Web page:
Table 1 summarizes all the membranes used for the experiments. The membranes were pre-treated by soaking in a salt solution of the relevant ion for at least 24 hours. The choice of membranes used was based on the manufacturer's recommendations for the different ions and solutions. Baseline testing parameters for the different tests are summarized in Table 2.

Table 1 Summary of membranes used for the relevant ions and the solutions for pre-treatment
Ion Membrane type Membrane name (manufacturer) Pre-treatment solution
Proton Acidic sulfonic PEM Nafion 117 (Nafion®) Deionized water
Sodium Acidic sulfonic CEM PC MVK (PC-Cell) 5 wt% NaCl
Carbonate, bicarbonate, hydroxide Alkaline ammonium AEM FAB (Fumatech) 0.5 M NaHCO3
Catalyst coated membrane
Chloride Alkaline ammonium AEM PC MVA (PC-Cell) 5 wt% NaCl

Table 2 Summary of conditions for polarization and long-term testing
Polarization curves Long-term testing
Gas flow rate 50 ml min−1 with different compositions 50 ml min−1 with different compositions
Saline stream 1 M NaCl 1 M NaCl
Acid compartment initial feed 50 mM HCl 50 mM HCl
Base compartment initial feed 50 mM NaHCO3 50 mM Na2SO4
Anode electrolyte 0.1 M H2SO4 0.1 M H2SO4
Temperature 21 °C 21 °C
Cell compression pressure 25 psi 25 psi

2.3 Polarization measurements

These measurements were performed potentio-statically using a computer-controlled potentiostat (SP-150, BioLogic Sciences Instruments). Current was recorded when the applied potential stabilized (±2 mA) and was held constant for at least 3 minutes. All polarization measurements were repeated a minimum of three times. Reported data were averaged for the three repetitions. To reduce the effects of changing product concentration, the polarization experiments were obtained while providing the product chambers with initial concentrations such that the concentration of the solution would not change appreciably over the period of testing. All polarization curves were obtained using the Fumatech FAB samples described earlier. The initial concentrations of the solutions provided are summarized in Table 2 for the testing conditions.
Long-term potentio-static measurements. Longer term operation (24 hours) was performed by operating the electrochemical cell at a constant cell potential while continuously recycling one liter of each of the feed solutions. The gas feed to the cathode electrode was, however, provided in a single-pass mode. The composition of the gas feed varied depending on the test performed. Due to stability issues the CCM's catalyst layer all longer term tests were performed with GDEs as described earlier. While the FAB CCM showed good stability during polarization tests, with longer tests (>8 hour) catalyst layer delamination from the membrane and bonding to the gas diffusion layer was observed. The current density of the cell was measured continuously for 24 hours. The product streams were provided with an initial concentration of 20 mM Na2SO4 (ACS Grade, Fisher-Scientific Company) solution in order to provide sufficient conductivity to begin the tests. Sodium sulfate was used instead of NaHCO3 because it provides the required level of conductivity while maintaining a neutral pH which allowed for a more accurate monitoring of product accumulation.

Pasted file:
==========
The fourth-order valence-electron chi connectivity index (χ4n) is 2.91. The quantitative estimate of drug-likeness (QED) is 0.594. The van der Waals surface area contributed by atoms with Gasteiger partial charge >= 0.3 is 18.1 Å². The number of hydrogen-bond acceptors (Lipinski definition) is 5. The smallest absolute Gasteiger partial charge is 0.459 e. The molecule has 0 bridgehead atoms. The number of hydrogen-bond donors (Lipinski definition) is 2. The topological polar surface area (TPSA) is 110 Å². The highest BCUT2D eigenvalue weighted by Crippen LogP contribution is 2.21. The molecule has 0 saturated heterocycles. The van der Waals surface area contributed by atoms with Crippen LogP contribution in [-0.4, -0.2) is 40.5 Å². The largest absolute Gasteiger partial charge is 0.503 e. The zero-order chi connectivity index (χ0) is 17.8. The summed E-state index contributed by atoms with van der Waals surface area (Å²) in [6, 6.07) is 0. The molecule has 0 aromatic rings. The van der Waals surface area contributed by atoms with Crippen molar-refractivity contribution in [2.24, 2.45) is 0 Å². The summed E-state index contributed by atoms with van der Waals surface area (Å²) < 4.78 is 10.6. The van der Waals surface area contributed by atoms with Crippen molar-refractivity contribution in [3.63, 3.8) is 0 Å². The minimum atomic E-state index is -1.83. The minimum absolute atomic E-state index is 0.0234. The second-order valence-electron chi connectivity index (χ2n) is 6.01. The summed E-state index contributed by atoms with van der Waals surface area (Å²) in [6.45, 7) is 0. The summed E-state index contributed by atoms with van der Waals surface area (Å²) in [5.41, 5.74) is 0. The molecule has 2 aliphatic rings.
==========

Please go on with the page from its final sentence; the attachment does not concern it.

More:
Cell conditioning and feeds. The flow rate of all liquid feeds was controlled with the use of peristaltic pumps (Masterflex L/S 600 RPM, Cole-Parmer Inc.). All liquid streams were supplied to the cell at a flow rate of 5 ml min−1. A 0.1 M H2SO4 (99.99%, Fisher-Scientific Company) feed was provided to the anode compartment to facilitate the O2 evolution reaction. All gases used were of 99.99% purity (Praxair Canada Ltd.) and were used as-received in mixed or pure form. The gas flow rates were held constant at 50 ml min−1 during the experiments using panel-mounted flow meters (Gilmont Instruments, Cole-Parmer). It is worth mentioning that by further increasing the flow rates, particularly in the salt compartment and the anode chamber, better overall performance was achieved because of improved mass transfer (more turbulent) of salt ions and removal of generated oxygen gas. However with the current cell design, the chosen flow rates of 5 and 50 ml min−1 (for liquids and gases) were used to avoid any potential leakage. The composition of the gas was varied by volume with the use of dedicated flow meters for each gas. Fig. 1 shows the overall schematic of the experimental system and the schematic diagram of the ED cell used. All the experiments were performed under ambient pressure (1 atm) and at room temperature (21 °C).
image file: c8re00259b-f1.tif
Fig. 1 a) Schematic diagram of the overall system used for the testing of the electrodialysis cell; b) schematic diagram of the electrodialysis cell and placement of reference electrodes for the electrochemical measurement method.
Reference electrode measurements. To determine the potential losses across the various compartments, three Ag/AgCl (leak-free Ag/AgCl, Harvard Apparatus) reference electrodes, placed at the entrance of the three central compartments, were used. Fig. 1b shows the ionic contact made with the reference electrode through the flowing solutions. The reference electrode measurements were recorded when cell current was stabilized to ±2 mA min−1.